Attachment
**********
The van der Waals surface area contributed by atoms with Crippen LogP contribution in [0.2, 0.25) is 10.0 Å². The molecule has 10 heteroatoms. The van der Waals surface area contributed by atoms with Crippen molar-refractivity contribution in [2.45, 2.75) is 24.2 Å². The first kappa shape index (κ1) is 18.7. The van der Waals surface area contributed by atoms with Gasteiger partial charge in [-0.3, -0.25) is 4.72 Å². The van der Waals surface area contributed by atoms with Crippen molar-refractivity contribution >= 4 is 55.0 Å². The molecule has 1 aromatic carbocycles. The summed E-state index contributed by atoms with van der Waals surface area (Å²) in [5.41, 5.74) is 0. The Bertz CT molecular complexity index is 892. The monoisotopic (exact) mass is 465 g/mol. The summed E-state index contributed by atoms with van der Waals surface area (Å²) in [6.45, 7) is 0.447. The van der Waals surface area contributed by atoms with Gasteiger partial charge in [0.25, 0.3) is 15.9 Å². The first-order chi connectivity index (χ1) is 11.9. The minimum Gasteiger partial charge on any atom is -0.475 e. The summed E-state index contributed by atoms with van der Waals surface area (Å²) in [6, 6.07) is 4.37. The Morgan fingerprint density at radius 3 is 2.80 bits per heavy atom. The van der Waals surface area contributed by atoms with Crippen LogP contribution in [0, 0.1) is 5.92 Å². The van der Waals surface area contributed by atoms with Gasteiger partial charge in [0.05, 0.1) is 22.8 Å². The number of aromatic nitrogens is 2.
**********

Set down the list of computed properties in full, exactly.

The van der Waals surface area contributed by atoms with Crippen LogP contribution in [0.2, 0.25) is 10.0 Å². The molecule has 10 heteroatoms. The van der Waals surface area contributed by atoms with Crippen molar-refractivity contribution in [2.45, 2.75) is 24.2 Å². The first kappa shape index (κ1) is 18.7. The van der Waals surface area contributed by atoms with Gasteiger partial charge in [-0.3, -0.25) is 4.72 Å². The van der Waals surface area contributed by atoms with Crippen molar-refractivity contribution >= 4 is 55.0 Å². The molecule has 1 aromatic carbocycles. The summed E-state index contributed by atoms with van der Waals surface area (Å²) in [5.41, 5.74) is 0. The Bertz CT molecular complexity index is 892. The monoisotopic (exact) mass is 465 g/mol. The summed E-state index contributed by atoms with van der Waals surface area (Å²) in [6.45, 7) is 0.447. The van der Waals surface area contributed by atoms with Gasteiger partial charge in [0.25, 0.3) is 15.9 Å². The first-order chi connectivity index (χ1) is 11.9. The minimum Gasteiger partial charge on any atom is -0.475 e. The summed E-state index contributed by atoms with van der Waals surface area (Å²) in [6, 6.07) is 4.37. The Morgan fingerprint density at radius 3 is 2.80 bits per heavy atom. The van der Waals surface area contributed by atoms with Crippen LogP contribution in [0, 0.1) is 5.92 Å². The van der Waals surface area contributed by atoms with Gasteiger partial charge in [0.05, 0.1) is 22.8 Å². The number of aromatic nitrogens is 2.